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The name Ganja Acid combines the recreational sloth of marijuana with the cosmic distortion of the 1960’s most iconic chemical without offering any hint that it belongs to a four-seat psychedelic bar. A friend suggested my wife Rebekah and I visit it while on our honeymoon in Osaka. Although I no longer smoked weed or dropped acid, I still loved the psychedelic: surreal books, occult verbiage, hippie satire, and trippy music that sounded like it was made on mushrooms. They were fun and reminded me of the risky excitement required to warp reality in order to examine it. The thing was, neither ganja nor acid were legal in Japan. While marijuana shops had popped up all over Portland where we lived, over there, even the smallest amount of weed brought first-time offenders a minimum of five years hard labor.

Japan’s 1948 Cannabis Control Act outlawed the commercial cultivation of hemp after WWII. Because modern pharmaceuticals have recreational uses, Japan also outlawed the unauthorized possession of many opioid painkillers like codeine and banned amphetamines like Adderall that are used to treat ADHD. It didn’t matter how commonly they were prescribed in other countries. It wasn’t a matter of clinical efficacy. The laws treated them with the same firm hand as heroin and cocaine. In June 2015, a high-level Toyota Motor Corp executive was arrested for having 57 oxycodone pills hidden in a package, mailed to her Tokyo hotel from the United States. Authorities held her for 20 days, and, after she resigned her high-profile post, and after she was widely discussed in the media, they let her off without formal charges. This is common in Japan, where the process is often the punishment for people who apologize and express remorse. Although oxycodone was legally prescribed there, the exec didn’t have a prescription and she didn’t get official governmental approval in advance.

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Aaron Gilbreath is the author of the personal essay collection Everything We Don’t Know, and the ebook This Is: Essays on Jazz. An editor at Longreads, his essays and articles have appeared in Harper’s, The New York Times, Paris Review, Kenyon Review, Lucky Peach, Brick, and Saveur. He’s working on a book tentatively titled Tanoshii: Travels in Japan. @AaronGilbreath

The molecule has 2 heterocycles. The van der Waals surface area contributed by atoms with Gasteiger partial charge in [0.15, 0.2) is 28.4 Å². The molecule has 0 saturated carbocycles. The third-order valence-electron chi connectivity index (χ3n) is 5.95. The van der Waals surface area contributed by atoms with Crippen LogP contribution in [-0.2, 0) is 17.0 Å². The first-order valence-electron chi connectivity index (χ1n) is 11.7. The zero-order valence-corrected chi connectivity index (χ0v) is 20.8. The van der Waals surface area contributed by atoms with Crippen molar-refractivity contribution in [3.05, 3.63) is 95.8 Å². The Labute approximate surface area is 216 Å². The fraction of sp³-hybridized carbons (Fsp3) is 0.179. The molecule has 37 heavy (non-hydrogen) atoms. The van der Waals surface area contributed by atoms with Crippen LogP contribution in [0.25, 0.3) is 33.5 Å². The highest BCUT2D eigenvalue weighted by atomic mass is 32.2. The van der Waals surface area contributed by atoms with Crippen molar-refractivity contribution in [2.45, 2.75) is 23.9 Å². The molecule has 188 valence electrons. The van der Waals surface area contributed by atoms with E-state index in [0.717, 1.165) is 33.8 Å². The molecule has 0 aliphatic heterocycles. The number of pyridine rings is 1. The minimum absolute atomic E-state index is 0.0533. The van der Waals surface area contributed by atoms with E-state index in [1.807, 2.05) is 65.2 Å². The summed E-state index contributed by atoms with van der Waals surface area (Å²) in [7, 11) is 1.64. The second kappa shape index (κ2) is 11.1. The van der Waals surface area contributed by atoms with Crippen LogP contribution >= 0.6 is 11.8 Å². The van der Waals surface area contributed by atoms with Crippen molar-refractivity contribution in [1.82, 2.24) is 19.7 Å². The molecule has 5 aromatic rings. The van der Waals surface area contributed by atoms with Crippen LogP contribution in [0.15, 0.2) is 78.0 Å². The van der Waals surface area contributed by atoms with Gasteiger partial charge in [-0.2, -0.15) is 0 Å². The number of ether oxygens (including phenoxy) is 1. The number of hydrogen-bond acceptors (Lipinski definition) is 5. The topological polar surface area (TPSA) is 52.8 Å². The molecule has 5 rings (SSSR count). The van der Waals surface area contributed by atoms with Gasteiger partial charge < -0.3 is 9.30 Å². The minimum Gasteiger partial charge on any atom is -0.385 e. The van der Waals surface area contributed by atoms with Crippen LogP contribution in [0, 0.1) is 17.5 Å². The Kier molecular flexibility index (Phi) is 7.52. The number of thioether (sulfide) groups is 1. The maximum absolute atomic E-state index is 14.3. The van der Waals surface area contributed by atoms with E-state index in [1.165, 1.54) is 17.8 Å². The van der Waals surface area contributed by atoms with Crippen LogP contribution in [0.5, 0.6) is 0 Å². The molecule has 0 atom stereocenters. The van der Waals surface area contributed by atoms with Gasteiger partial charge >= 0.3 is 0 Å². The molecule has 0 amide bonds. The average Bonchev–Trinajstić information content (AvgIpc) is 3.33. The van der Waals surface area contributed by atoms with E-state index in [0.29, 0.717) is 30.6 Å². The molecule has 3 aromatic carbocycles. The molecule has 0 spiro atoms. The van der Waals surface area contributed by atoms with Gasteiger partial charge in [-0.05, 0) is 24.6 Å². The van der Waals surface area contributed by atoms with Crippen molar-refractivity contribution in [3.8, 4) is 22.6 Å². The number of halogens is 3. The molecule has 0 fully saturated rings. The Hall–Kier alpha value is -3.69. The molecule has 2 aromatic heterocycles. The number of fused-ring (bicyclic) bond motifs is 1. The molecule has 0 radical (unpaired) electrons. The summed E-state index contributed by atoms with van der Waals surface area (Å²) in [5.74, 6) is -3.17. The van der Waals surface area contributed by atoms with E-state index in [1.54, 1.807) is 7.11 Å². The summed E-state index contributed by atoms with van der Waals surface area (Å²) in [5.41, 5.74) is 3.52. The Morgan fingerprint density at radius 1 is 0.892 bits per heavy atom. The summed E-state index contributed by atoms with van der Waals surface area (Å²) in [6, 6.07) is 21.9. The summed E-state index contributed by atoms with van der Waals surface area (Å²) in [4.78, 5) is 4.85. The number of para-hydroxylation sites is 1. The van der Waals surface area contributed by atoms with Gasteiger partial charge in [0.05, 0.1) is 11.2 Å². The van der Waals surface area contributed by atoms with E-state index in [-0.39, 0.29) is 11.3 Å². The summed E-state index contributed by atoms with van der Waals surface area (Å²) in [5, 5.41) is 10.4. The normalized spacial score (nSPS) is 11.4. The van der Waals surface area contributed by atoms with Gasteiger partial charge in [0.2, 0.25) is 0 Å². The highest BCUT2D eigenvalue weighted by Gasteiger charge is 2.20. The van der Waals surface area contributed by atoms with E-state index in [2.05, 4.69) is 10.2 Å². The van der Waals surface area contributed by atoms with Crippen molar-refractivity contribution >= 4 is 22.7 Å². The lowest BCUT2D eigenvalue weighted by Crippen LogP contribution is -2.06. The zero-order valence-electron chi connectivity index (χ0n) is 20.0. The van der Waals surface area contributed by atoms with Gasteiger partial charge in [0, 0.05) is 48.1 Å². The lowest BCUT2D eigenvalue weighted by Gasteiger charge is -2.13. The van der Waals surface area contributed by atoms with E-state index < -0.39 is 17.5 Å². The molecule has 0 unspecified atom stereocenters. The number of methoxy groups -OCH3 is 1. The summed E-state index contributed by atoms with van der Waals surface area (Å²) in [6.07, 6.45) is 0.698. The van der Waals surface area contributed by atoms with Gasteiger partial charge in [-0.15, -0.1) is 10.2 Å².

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Alexandre Falguière (c.1875)

Fifty years ago a show of male nude art at a small gallery in Long Island, New York provoked the confusion and disdain of the critics. The poet and art critic John Ashbery complained in New York Magazine, “Nude women seem to be in their natural state; men, for some reason, merely look undressed.” (Ashbery’s concern here might have been masking his own homosexuality.) In a more sympathetic response, Vicky Goldberg noted that the homoeroticism that many of the works provoked cast such art “from its traditions and in search of some niche to call its home.” But it was Gene Thompson at the New York Times who pointed to the deeper concerns of this show when he wrote, “there is something disconcerting about the site of a man’s naked body being presented as a sexual object.” We have thankfully moved beyond such acute prejudices. But even today looking at… More…

Collaborators in life and love.

In my first real music history class, I was confronted with a disturbing fact: I couldn’t name a single British composer. In a get-to-know-you exercise our professor asked us about our homes and histories, and then connected them to music. You’re from Louisiana? Tell us about the history of cajun and zydeco! Your family came from France? Name some French composers for us. Circling around the room, my professor stopped at me.

“Where are your ancestors from?”

“As far as I’m aware, my ancestry is almost entirely English.”

“Name a British composer!”

Mary Sydnor was managing editor of The Smart Set and is now a writer based in Baltimore. She has also written for Table Matters, Philly.com, and the Philadelphia Daily News. Follow her on Twitter @_MarySydnor.

The red: It's not...too much?

Some Republicans have been distressed in recent years to hear that the icon of their party, Abraham Lincoln, may have been playing for the other team. It had been whispered for years that Lincoln was gay, and there is no doubt that some of his behavior would point that way today — most notably, for four years he shared a bed with his friend Joshua Speed. The intense relationship began in 1837, when a 28-year-old Lincoln — then a tall, calloused-hand frontiersman with mournful eyes — turned up at Speed’s general store in Springfield, Illinois, hoping to make it as a lawyer. Lincoln couldn’t afford the bed on sale, so Speed immediately offered to share his own mattress upstairs. From that day on, the pair became passionate and all-but-inseparable friends. When Speed finally did move out of the mattress to be married, Lincoln was shattered, sinking into such a black… More…

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As I was filling out Kate Bornstein’s My Gender Workbook, doodling in the box that says “Draw a perfectly gendered person,” taking the quizzes to find my Gender Aptitude, and learning to adjust my definition of “transgender” to include anyone who breaks with the traditional portrayal of gender, which would include everyone from drag queens to boys in eyeliner, I started wondering how the me of five years ago would answer these questions. Obviously, I would be drawing “my gender” a bit differently. In my present drawing my gender has a cloche and a fur stole. But five years ago I was in the final throes of my Boy Phase (or, giving my current tendency towards glammed-out femininity, what a friend has recently titled my Pre-Op Period), a span of several years of dressing in men’s clothing and… More…